Photo by Eliza Barclay
Tony Geraci, food service director for Baltimore City Public Schools, is an emerging champion of healthy school food, along with Alice Waters, Anne Cooper and Michelle Obama--and, as with them, the press has hungrily followed Geraci since he moved from New Hampshire to Baltimore last year to take over food service for the public school system [Curator's note: including me! But I met Geraci before he got famous].
Lately, it has seemed even hungrier, because of a decision the Baltimore school system made: the school system's 80,000 students weren't going to get any meat on Mondays.
The Meatless Mondays program was launched to reduce the cholesterol and saturated fats in the lunch offerings and introduce alternate proteins and vegetables. (It's also helped the cash-strapped school district cut some costs.) Geraci and chef/dietician Mellissa Mahoney say they don't want to promote vegetarianism, just healthy omnivorism. On Mondays, beans and cheese are the main source of protein (along with vegetables and grains) and kids don't lose out on a single gram.
The Baltimore Sun reported that the Animal Agriculture Alliance has implored citizens "shocked" by Meatless Mondays to contact the school system.
But the American Meat Institute, along with the Animal Agriculture Alliance, the Missouri Beef Council, and the editors of Pork Magazine, were unsurprisingly unhappy with the plan, and went to the press themselves.
Janet Riley, of the American Meat Institute, went on Lou Dobbs' show on CNN last week to chastise Baltimore for depriving its students of key nutrients: protein. Her boss, the group's CEO, has also written a public letter to Baltimore's City Schools CEO Andrés Alonso, noting he was "disturbed" by the initiative and that "meat and poultry may be the only significant source of protein" in Baltimore kids' diets. (The claim is of course groundless, as the Food Channel's Marion Nestle explained to the author of this blog post, which also gives a roundup of some of the press coverage of Meatless Mondays.) Janet Riley gave Dobbs a figure: 75 percent of American children, she said, are not getting enough protein. I was visiting Baltimore the day of the Dobbs taping, and asked her the following day by phone share the source of the number. She promised to email it, but never did.
When I asked Riley her thoughts about the problem of childhood obesity and other health issues, she replied: "Meat is associated with weight control. It's not the number one source of fat in their diet." She also invoked her own two sons to emphasize that kids require animal protein in their diets. "Meat is what keeps them satisfied and out of the pantry," she told me.
In an editorial published earlier this month, Pork Magazine wrote, "The Baltimore school officials have taken it upon themselves to relieve dietitians and nutritionists of part of their duties, at least for the first day of the school week." Funnily enough, it was the school district's only dietician, Mahoney, who conceived the program.
And the Baltimore Sun reported that the Animal Agriculture Alliance has implored citizens "shocked" by Meatless Mondays to contact Alonso "to ensure this effort does not spread."
When I was in Baltimore last Monday, I visited Calverton, a pre-K through eighth grade school in West Baltimore, to find out how students are responding. A handful of sixth graders were excited about the change. Dajana Mills, 12, told me she looked forward to finding out what the Meatless Monday entrée would be every week. "It gives us a chance to pick different stuff instead of meat," she told me. She's tried new vegetables like eggplant and "white stuff," which we eventually determined to be cauliflower. When I asked her friend Shane Garey if he thought Meatless Mondays was more healthy, he responded, "Yeah, it has less calories."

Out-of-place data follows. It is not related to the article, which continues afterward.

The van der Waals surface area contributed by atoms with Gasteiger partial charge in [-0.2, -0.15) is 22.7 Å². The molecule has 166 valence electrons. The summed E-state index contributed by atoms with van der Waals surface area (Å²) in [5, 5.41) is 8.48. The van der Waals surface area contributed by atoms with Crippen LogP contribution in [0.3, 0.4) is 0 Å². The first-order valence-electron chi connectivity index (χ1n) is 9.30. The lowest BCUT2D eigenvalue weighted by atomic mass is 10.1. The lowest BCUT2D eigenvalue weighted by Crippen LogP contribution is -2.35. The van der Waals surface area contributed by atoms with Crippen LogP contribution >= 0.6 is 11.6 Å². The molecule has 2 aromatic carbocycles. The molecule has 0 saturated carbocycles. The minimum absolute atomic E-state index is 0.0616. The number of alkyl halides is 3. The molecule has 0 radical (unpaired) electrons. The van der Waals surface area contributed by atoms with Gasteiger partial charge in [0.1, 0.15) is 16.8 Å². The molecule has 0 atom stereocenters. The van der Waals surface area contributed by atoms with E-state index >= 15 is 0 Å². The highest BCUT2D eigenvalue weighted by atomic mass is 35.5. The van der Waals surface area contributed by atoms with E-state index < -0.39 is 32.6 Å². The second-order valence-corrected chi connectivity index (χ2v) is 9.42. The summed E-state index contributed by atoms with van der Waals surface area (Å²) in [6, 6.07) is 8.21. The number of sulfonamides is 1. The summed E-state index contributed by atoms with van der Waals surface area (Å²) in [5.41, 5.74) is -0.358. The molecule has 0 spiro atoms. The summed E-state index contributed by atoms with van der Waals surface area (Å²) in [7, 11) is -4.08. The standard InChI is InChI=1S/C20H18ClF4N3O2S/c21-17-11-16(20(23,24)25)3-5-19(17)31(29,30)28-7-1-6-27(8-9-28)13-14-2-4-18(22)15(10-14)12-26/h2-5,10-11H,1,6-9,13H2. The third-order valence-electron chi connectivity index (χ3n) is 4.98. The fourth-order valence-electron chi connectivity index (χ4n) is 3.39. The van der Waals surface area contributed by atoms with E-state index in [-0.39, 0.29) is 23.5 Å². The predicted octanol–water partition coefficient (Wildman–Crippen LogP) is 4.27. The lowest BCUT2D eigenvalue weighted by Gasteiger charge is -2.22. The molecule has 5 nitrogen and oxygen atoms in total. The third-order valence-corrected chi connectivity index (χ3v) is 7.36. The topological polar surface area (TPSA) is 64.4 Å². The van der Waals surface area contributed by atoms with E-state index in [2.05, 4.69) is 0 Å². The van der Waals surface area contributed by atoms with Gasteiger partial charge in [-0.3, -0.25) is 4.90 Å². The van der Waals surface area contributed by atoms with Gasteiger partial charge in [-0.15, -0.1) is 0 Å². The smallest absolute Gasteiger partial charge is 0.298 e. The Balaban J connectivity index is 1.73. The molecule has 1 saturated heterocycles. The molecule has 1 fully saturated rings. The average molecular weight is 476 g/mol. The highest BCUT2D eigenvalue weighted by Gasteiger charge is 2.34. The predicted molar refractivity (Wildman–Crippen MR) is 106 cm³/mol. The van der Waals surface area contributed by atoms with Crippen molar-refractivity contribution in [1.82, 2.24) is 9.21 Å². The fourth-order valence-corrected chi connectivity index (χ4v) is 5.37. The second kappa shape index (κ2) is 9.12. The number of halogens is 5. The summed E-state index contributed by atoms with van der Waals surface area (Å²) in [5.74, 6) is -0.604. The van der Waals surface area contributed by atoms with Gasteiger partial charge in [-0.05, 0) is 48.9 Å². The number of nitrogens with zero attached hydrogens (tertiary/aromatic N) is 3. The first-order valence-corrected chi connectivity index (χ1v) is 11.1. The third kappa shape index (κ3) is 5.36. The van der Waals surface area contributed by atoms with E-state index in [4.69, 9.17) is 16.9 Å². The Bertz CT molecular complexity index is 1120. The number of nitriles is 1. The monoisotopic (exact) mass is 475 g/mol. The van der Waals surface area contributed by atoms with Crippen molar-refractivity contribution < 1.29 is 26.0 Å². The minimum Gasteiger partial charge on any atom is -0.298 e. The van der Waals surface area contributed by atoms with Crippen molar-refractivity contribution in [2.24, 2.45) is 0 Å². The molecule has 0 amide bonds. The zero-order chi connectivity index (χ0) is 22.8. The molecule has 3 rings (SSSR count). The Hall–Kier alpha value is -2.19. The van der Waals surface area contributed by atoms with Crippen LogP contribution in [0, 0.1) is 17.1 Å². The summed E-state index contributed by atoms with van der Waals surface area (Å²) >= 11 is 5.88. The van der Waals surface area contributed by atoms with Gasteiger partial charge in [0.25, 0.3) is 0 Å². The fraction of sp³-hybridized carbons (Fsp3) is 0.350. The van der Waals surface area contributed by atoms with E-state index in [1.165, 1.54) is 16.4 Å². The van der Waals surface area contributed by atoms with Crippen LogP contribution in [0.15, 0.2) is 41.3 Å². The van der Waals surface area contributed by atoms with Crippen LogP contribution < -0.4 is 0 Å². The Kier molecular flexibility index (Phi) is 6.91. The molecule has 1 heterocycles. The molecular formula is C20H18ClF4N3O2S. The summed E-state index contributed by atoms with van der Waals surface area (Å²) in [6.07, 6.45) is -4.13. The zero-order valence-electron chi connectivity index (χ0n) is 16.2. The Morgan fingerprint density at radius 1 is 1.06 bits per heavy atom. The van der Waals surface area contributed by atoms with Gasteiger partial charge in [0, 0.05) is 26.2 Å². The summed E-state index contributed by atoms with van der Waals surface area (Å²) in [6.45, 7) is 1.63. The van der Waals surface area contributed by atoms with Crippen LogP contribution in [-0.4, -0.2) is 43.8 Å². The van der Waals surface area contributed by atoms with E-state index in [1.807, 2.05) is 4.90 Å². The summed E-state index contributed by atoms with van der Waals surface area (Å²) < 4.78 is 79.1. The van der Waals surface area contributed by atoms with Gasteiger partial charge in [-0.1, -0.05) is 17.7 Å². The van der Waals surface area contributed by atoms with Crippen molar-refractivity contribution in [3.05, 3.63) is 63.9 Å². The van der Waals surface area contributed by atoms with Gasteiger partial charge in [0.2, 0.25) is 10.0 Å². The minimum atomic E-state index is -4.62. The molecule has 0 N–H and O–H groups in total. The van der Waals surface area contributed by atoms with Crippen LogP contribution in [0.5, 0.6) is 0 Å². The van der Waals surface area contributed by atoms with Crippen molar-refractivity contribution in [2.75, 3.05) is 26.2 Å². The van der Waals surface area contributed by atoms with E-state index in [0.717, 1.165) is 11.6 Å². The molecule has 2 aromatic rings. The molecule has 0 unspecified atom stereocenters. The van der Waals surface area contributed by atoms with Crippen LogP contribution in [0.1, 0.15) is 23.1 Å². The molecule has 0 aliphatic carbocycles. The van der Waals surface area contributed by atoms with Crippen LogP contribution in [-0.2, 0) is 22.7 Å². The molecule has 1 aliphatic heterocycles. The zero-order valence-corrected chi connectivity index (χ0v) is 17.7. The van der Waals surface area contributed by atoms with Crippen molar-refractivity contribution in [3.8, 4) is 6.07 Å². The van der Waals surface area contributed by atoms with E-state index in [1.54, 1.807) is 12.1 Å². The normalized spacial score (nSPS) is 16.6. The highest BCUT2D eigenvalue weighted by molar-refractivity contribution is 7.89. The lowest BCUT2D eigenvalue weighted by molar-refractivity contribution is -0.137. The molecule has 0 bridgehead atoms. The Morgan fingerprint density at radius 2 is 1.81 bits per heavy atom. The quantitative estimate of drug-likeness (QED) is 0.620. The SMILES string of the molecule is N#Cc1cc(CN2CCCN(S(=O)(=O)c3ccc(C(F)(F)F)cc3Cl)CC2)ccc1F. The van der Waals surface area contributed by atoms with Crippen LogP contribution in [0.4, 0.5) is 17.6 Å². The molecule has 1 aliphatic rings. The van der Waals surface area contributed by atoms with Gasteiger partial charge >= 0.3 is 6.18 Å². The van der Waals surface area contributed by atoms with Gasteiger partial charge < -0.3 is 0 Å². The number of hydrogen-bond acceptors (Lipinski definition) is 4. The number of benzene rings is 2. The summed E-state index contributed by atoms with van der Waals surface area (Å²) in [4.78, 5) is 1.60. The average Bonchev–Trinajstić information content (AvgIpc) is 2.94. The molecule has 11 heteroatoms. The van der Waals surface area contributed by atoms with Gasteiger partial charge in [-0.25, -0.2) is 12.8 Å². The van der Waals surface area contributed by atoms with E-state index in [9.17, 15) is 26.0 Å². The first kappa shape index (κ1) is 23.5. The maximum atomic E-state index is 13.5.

That Monday, kids were choosing between a grilled cheese sandwich or veggie chili bowl with black beans, salsa and rice. There was also salad, corn, and fresh fruit. Calverton's cafeteria director, Gail Pendelton, told me that she and her staff enjoy working with Mahoney's new vegetarian menu because it allows them to play around with spices, instead of the usual cafeteria routine of simply unwrapping and reheating packaged food.
At the beginning of the term, she said, students were a bit apprehensive about the new items. So she started putting out small samples of entrees like eggplant parmesan and veggie lasagna so kids could try them first.
Calverton's principal, Tanya Green, has embraced Meatless Mondays as an opportunity to teach kids about health and nutrition. (Other schools have voluntarily done this too; it hasn't been mandated for everyone.) In science and health classes in the elementary and middle school grades, teachers are talking about Meatless Mondays in relation to the food pyramid. Kids also have the chance to design menus and come up with other ideas for vegetarian entrees.
I asked Mahoney how parents have reacted to the new changes, and she told me that some of them have been less receptive than the kids: She's been cussed out for not serving hot dogs and hamburgers, she said. When this happens, she assures parents that she hasn't gotten rid of those kid-favorites but has instead expanded the three-week menu rotation into a six-week rotation, to allow for more variety. Baltimore students still get chicken nuggets and hot dogs--just not as often.
Oddly enough, the meat industry hasn't noticed in addition to Meatless Mondays the school district now has Sandwich Tuesdays and Chicken Choice Wednesdays--which both prominently feature meat.
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